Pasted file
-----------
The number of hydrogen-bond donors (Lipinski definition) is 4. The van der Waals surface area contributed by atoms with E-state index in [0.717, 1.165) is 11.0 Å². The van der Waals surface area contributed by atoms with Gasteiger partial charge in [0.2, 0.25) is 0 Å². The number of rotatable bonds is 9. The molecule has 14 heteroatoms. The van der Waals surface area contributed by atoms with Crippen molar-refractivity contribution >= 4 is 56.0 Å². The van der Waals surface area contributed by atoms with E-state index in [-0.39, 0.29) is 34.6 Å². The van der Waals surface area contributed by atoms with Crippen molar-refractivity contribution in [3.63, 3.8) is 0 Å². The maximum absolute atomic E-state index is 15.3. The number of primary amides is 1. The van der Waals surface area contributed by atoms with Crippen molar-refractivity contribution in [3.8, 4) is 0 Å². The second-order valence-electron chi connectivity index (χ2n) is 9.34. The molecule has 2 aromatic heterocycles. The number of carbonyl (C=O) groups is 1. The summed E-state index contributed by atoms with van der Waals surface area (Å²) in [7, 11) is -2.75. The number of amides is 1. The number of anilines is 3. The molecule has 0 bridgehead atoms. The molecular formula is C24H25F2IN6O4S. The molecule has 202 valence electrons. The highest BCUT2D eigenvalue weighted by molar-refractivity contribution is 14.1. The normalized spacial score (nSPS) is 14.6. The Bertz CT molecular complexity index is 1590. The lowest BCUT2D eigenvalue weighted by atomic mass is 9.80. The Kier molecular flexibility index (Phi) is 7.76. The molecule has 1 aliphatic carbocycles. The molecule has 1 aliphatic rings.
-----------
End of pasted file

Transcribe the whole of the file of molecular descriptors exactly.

The number of hydrogen-bond donors (Lipinski definition) is 4. The van der Waals surface area contributed by atoms with E-state index in [0.717, 1.165) is 11.0 Å². The van der Waals surface area contributed by atoms with Gasteiger partial charge in [0.2, 0.25) is 0 Å². The number of rotatable bonds is 9. The molecule has 14 heteroatoms. The van der Waals surface area contributed by atoms with Crippen molar-refractivity contribution >= 4 is 56.0 Å². The van der Waals surface area contributed by atoms with E-state index in [-0.39, 0.29) is 34.6 Å². The van der Waals surface area contributed by atoms with Crippen molar-refractivity contribution in [3.63, 3.8) is 0 Å². The maximum absolute atomic E-state index is 15.3. The number of primary amides is 1. The van der Waals surface area contributed by atoms with Crippen molar-refractivity contribution in [3.8, 4) is 0 Å². The second-order valence-electron chi connectivity index (χ2n) is 9.34. The molecule has 2 aromatic heterocycles. The number of carbonyl (C=O) groups is 1. The summed E-state index contributed by atoms with van der Waals surface area (Å²) in [7, 11) is -2.75. The number of amides is 1. The number of anilines is 3. The molecule has 0 bridgehead atoms. The molecular formula is C24H25F2IN6O4S. The molecule has 202 valence electrons. The highest BCUT2D eigenvalue weighted by molar-refractivity contribution is 14.1. The normalized spacial score (nSPS) is 14.6. The Bertz CT molecular complexity index is 1590. The lowest BCUT2D eigenvalue weighted by atomic mass is 9.80. The Kier molecular flexibility index (Phi) is 7.76. The molecule has 1 aliphatic carbocycles. The molecule has 1 aliphatic rings.